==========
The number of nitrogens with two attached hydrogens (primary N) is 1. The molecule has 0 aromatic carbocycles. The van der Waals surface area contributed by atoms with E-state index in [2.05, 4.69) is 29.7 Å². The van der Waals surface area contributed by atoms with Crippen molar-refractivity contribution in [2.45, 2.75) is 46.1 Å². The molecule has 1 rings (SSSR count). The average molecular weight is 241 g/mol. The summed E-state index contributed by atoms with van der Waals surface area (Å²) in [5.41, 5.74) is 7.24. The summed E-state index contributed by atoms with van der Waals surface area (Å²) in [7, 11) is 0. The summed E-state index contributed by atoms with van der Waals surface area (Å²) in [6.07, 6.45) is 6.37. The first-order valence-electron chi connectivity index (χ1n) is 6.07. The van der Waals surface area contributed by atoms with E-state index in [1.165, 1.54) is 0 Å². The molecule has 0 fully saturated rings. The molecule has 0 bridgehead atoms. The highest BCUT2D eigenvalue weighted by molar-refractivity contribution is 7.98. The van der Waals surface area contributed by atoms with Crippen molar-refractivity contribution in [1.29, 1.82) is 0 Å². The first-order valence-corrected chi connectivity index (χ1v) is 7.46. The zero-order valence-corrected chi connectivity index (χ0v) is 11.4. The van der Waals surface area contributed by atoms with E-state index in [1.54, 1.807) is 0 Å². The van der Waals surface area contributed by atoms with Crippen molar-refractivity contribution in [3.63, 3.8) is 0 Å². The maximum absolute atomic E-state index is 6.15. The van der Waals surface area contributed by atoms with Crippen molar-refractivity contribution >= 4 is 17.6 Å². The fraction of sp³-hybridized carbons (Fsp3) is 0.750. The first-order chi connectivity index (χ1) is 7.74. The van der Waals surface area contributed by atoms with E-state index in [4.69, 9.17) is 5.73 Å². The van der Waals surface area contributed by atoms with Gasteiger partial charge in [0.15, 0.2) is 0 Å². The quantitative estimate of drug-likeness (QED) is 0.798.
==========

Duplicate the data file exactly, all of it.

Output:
The number of nitrogens with two attached hydrogens (primary N) is 1. The molecule has 0 aromatic carbocycles. The van der Waals surface area contributed by atoms with E-state index in [2.05, 4.69) is 29.7 Å². The van der Waals surface area contributed by atoms with Crippen molar-refractivity contribution in [2.45, 2.75) is 46.1 Å². The molecule has 1 rings (SSSR count). The average molecular weight is 241 g/mol. The summed E-state index contributed by atoms with van der Waals surface area (Å²) in [5.41, 5.74) is 7.24. The summed E-state index contributed by atoms with van der Waals surface area (Å²) in [7, 11) is 0. The summed E-state index contributed by atoms with van der Waals surface area (Å²) in [6.07, 6.45) is 6.37. The first-order valence-electron chi connectivity index (χ1n) is 6.07. The van der Waals surface area contributed by atoms with E-state index in [1.165, 1.54) is 0 Å². The molecule has 0 fully saturated rings. The molecule has 0 bridgehead atoms. The highest BCUT2D eigenvalue weighted by molar-refractivity contribution is 7.98. The van der Waals surface area contributed by atoms with Crippen molar-refractivity contribution in [1.29, 1.82) is 0 Å². The first-order valence-corrected chi connectivity index (χ1v) is 7.46. The zero-order valence-corrected chi connectivity index (χ0v) is 11.4. The van der Waals surface area contributed by atoms with E-state index in [1.54, 1.807) is 0 Å². The van der Waals surface area contributed by atoms with Crippen molar-refractivity contribution in [3.63, 3.8) is 0 Å². The maximum absolute atomic E-state index is 6.15. The van der Waals surface area contributed by atoms with Crippen molar-refractivity contribution >= 4 is 17.6 Å². The fraction of sp³-hybridized carbons (Fsp3) is 0.750. The first-order chi connectivity index (χ1) is 7.74. The van der Waals surface area contributed by atoms with E-state index in [4.69, 9.17) is 5.73 Å². The van der Waals surface area contributed by atoms with Gasteiger partial charge in [0.15, 0.2) is 0 Å². The quantitative estimate of drug-likeness (QED) is 0.798.